will leave the nest in 14 to 16 days.
Males will help feed the young, but
the female is the only one that sits on the nest. Once the young are on
their own they join the males in the nighttime roosts. Once the female
finishes raising her last brood, they will join the nighttime roost that can
range from 20 to 200 robins. It is thought that nighttime roosts serve as protection
from predators. Robins can also be found in roosts of Grackles and
Starlings. These roosts from fall to early spring can move about in a random
fashion that is dependent on food sources such as berries. They are capable
of landing on a holly tree in late winter and eating the entire berry crop!
Listen to the American Robin
Robins are considered short distant, daytime migrants.
You may not see them in your backyard in the fall or winter, but the birds
are found at the local bottomland woods and/ or near berry- bearing trees.
The birds that you find in the fall and winter in your area probably were
raised just a few hundred miles to the north of you. Robins come back into
the backyards in early spring, as the soil warms up making insects and worms
available as food.
American Robins eat different foods through out the
year. In the spring and summer the diet is high in protein with insects and
worms consisting of 40% of the birds diet. Robins find earthworms by sight
and hearing. It is quite common to see the birds running, stopping, cocking
their head to hear their prey then tugging the worm out of the ground. These
birds certainly help the farmer by eating ground beetles and weevils. They
eat fruit year round, with favorites being cherry, dogwood, grape, red
cedar, blackberry, holly, blueberry, elderberry. spicebush and viburnums.
Currently the population of American Robins is stable.
Robins live on average about two years. Since these birds eat so many insects
and worms in human environments, they can serve as an indicator of chemical
Containers can be used to grow almost anything.
You can certainly experiment with different shapes, sizes and depths
of containers to plant species that attract wildlife. You can grow plants in containers year round.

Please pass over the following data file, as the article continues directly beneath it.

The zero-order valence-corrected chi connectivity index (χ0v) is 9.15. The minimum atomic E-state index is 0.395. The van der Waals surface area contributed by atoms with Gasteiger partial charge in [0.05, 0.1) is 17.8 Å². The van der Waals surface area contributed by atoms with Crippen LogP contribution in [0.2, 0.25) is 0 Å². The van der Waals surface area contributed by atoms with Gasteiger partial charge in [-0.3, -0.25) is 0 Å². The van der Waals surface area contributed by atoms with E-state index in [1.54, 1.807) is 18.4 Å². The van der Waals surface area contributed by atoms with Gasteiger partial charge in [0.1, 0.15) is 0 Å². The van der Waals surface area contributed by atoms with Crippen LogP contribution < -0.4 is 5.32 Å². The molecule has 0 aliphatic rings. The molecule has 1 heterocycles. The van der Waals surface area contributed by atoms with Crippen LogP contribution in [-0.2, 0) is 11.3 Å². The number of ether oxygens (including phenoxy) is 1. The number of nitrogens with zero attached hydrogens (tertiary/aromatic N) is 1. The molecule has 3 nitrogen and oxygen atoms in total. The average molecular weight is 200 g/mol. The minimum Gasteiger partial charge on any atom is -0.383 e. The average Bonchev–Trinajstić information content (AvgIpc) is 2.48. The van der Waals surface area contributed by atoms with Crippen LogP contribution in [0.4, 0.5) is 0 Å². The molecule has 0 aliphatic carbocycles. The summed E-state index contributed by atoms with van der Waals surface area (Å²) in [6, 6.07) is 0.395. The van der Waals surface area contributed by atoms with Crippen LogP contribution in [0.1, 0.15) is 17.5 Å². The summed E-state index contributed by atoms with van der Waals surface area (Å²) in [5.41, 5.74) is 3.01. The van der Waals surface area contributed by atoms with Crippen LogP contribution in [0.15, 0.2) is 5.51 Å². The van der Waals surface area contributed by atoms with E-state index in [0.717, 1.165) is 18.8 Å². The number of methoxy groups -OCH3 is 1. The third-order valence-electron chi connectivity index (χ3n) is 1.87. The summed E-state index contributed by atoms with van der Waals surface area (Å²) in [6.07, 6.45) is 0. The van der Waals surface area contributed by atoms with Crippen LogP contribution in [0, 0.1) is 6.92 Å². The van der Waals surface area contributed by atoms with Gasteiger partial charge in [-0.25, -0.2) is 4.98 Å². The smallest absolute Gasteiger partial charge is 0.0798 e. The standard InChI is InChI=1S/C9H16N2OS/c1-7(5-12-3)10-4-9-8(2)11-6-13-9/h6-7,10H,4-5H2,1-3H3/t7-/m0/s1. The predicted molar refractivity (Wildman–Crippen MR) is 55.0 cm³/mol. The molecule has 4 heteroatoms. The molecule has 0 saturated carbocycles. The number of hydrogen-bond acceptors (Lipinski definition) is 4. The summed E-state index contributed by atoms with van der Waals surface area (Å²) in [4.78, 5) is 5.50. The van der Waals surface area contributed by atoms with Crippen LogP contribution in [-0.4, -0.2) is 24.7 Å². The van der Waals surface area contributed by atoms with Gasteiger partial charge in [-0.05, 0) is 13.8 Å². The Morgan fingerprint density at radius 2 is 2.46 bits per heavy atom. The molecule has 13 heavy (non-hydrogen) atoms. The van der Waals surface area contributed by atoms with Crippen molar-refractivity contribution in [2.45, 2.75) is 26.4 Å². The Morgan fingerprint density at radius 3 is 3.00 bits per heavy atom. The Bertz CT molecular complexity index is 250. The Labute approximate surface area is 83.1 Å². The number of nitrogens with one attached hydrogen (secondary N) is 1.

Containers with native plants can link your terrace or patio linked to
The pluses of container planting are that you start
with good soil and easy access and if you make a mistake. it can be fixed
fairly quickly. You get a chance to experiment and try different plants
and control the right exposure to the sun and planting conditions such as
moisture and pH.
Some things to consider when
planting containers should help your success...
Check your containers daily to see if they need
water. Container plant roots cannot reach the ground’s subsurface water.
In vary hot weather; check small containers at least 2 times a day. Also
be aware that clay and terra cotta pots dry out quicker than wood or
Do not put container plants in full mid-day sun.
Containers heat up quicker than the soil. If you move containers to the
shade, think about placing them next to a wall that can reflect light,
so they can get the benefits of indirect sunlight.
Fertilize the plants. Container plant roots cannot
reach the nutrients of a ground soil. Try a water-soluble fertilizer
every 2-4 weeks.
Make sure you have good drainage. Have holes in the
bottom of your containers for this purpose. If not possible, place 1 to
2 inches of gravel at the bottom of the container to help.
When a plant begins to fade or stops blooming, find
another to replace it. This way you can have vigorous plants from spring